EXPLAINED: The New Balance Vongo v5

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Checking in with two leading sports podiatrists

Editor's Note: This content is presented to you by New Balance.

The New Balance Vongo V5 has arrived, and for fans of the 1080 and New Balance’s patented Fresh Foam X technology, they’re well worth a look.

Keeping the 1080’s responsiveness and plush ride characteristics, and adding in a dash of stability for good measure, the Vongo V5 has definite claims for a place in your rotation.

Don’t believe us? It has the admiration of those in the know, including some of Australia’s leading sports podiatrists.

Sophie Fitt, elite distance runner and leading podiatrist from Fitzroy Foot and Ankle Clinic, is one. A stalwart of Australian distance running with the knowledge to match, Sophie has competed in 7 international marathons, twice finishing 5th in the Melbourne Marathon, and has a personal best of 2 hours and 42 minutes, set in the 2018 Valencia Marathon. A recent lack of available racing hasn’t dimmed her motivation, either.

She recognises that running is an enormous part of her life that keeps her in impeccably good health, and she plans on giving back to the sport which has given her so much.


"I’ve been wearing New Balance primarily for the last 8-10 years," Sophie explains. "As soon as I tried them on I felt an emotional connection – they felt great. New Balance’s technical rep, Matt Spicer, has been fantastic in helping me with my professional development as a podiatrist, and New Balance has been the shoe that I knew more, loved more, have worn more."

Sophie immediately felt that familiar connection when the latest Vongo landed in her hands.

"The New Balance 1080 is my favourite shoe ever," Sophie says. "The Vongo looks just like it. As soon as it was in my hands I felt excited. I could tell the Fresh Foam X was in the midsole from first glance at it. On flipping it over, I could see the added stability." The Vongo V5 has made a clear effort to combine all the features of the 1080 with added stability, all the while being careful not to restrict the freedom of the runner. It's a particular advantage for those runners who overpronate.

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"Pronation plays a role in shock absorption," Sophie says. "While pronation is not a pathology as far as podiatrists are concerned, it can lead to internal rotation, where the foot, ankle, shin region, hip joint, and lower back can be negatively affected."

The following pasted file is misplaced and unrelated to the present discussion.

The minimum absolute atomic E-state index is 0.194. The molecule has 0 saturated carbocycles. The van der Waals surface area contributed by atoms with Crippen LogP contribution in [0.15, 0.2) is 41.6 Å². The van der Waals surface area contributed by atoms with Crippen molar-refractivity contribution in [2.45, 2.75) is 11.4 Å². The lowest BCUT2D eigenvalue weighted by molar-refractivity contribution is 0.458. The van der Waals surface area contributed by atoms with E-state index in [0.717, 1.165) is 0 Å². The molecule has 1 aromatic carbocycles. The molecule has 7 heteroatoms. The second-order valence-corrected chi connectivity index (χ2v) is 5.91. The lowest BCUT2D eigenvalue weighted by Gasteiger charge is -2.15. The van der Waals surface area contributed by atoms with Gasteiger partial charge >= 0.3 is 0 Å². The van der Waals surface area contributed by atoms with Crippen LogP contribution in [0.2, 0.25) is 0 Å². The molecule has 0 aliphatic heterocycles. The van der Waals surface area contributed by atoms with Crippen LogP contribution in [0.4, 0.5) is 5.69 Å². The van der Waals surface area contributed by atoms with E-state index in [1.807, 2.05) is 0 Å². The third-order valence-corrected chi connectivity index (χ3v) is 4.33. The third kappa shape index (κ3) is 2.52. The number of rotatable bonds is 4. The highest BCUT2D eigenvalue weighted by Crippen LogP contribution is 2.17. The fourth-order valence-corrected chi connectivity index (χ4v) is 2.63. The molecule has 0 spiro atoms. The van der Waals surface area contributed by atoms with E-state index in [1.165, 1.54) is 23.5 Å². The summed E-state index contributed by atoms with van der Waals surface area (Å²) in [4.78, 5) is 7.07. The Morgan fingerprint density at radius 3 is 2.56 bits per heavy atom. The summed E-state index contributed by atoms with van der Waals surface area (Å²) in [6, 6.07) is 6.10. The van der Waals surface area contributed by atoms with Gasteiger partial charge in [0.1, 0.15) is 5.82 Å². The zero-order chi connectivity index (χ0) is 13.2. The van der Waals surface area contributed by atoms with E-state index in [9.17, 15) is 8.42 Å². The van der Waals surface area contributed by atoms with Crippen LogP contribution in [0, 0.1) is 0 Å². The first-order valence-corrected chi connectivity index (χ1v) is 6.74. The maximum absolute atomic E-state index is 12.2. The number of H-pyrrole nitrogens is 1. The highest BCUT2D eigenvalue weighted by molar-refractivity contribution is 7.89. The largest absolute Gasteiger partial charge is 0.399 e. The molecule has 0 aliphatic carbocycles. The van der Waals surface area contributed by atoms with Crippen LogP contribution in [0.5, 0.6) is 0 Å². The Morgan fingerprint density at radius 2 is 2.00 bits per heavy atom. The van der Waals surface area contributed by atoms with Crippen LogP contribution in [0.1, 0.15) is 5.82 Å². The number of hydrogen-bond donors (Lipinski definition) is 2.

The Vongo V5 is a shoe that may assist in such situations.

"This shoe is less restrictive in the gait cycle. There’s less motion control, more freedom than previous stability shoes. In fact, this shoe shares many characteristics with the 1080. There's a little more density in the medial aspect of the shoe, which is exactly as it should be. It will reduce overpronation, however it is as soft and comfortable as the 1080, which I adore. Internal rotation may increase the chances of injury, and I think that New Balance have been very successful in making changes to previous stability shoes with the Vongo."


Fellow podiatrist (Walker Street Sports Podiatry, Sydney) and elite runner Tom Do Canto is another who is impressed by the Vongo V5. A winner of the 2016 Melbourne Marathon (2:20.52) and 2019 Melbourne Half Marathon (1:04.27), as well as 19th placing in the 2017 Fukuoka International Marathon (2:14.59), Tom has spent a lot of time in running shoes.


"I was a runner well before I took an interest in podiatry," Tom says, although adds that his 10 years experience as a podiatrist helps him to understand the mechanical purpose of footwear. "I've been lucky to have been given a lot of shoes to try over the years, and run enough to try them all," Tom explains.

"I've been running for 20 years, and did spend 4 or 5 years in stability shoes, but it wasn’t until the past couple of years that I’ve started to add them back into the rotation properly, including the new Vongo. They're flexible, light, and enjoyable to wear, with that plush feel of Fresh Foam X. There is higher density foam on the inside but it’s more subtle as opposed to being overly firm or abrupt. It gives a natural feel while stabilising the foot."

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Tom suggests that this inner stability may assist those who pronate heavily, and the firmer medial post will reduce the ‘crushing’ of the foam in this area, improving its durability for those runners. With fascinating insight for new and experienced runners, Tom says that studies are starting to show that people’s perception of comfort plays an important role in injury prevention.

"Don’t run in a shoe that is uncomfortable for you," he says.

"The New Balance 1080 and Vongo V5 are comfortable shoes, which shoe is more comfortable will be person specific. Don’t shy away from a stability shoe, especially if they feel good."

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Tom adds that experienced runners who own a variety of running shoes may want to introduce the Vongo V5 to their collection.

"If you get them into your rotation, you can test them," he explains.

"They may assist with foot and ankle niggles such as arch cramping or arch fatigue, even if they’re not for every run. These are soft like the 1080s, and the Fresh Foam X provides a soft, bouncy ride. Compared to the highly rockered 1080v11, the Vongo V5 has less rearfoot rocker and more traditional geometry which may alter the perceived ride of the shoe and suit some runners more."

New Balance have worked hard and seriously raised the stakes with the Vongo V5, and the results are in: if you love the 1080s, and feel like you could use some added stability or support, the Vongo v5 could be your next go-to.

Experts agree they’re well worth a place in anyone’s running shoe stable.

You can cop the Vongo v5 now via New Balance.

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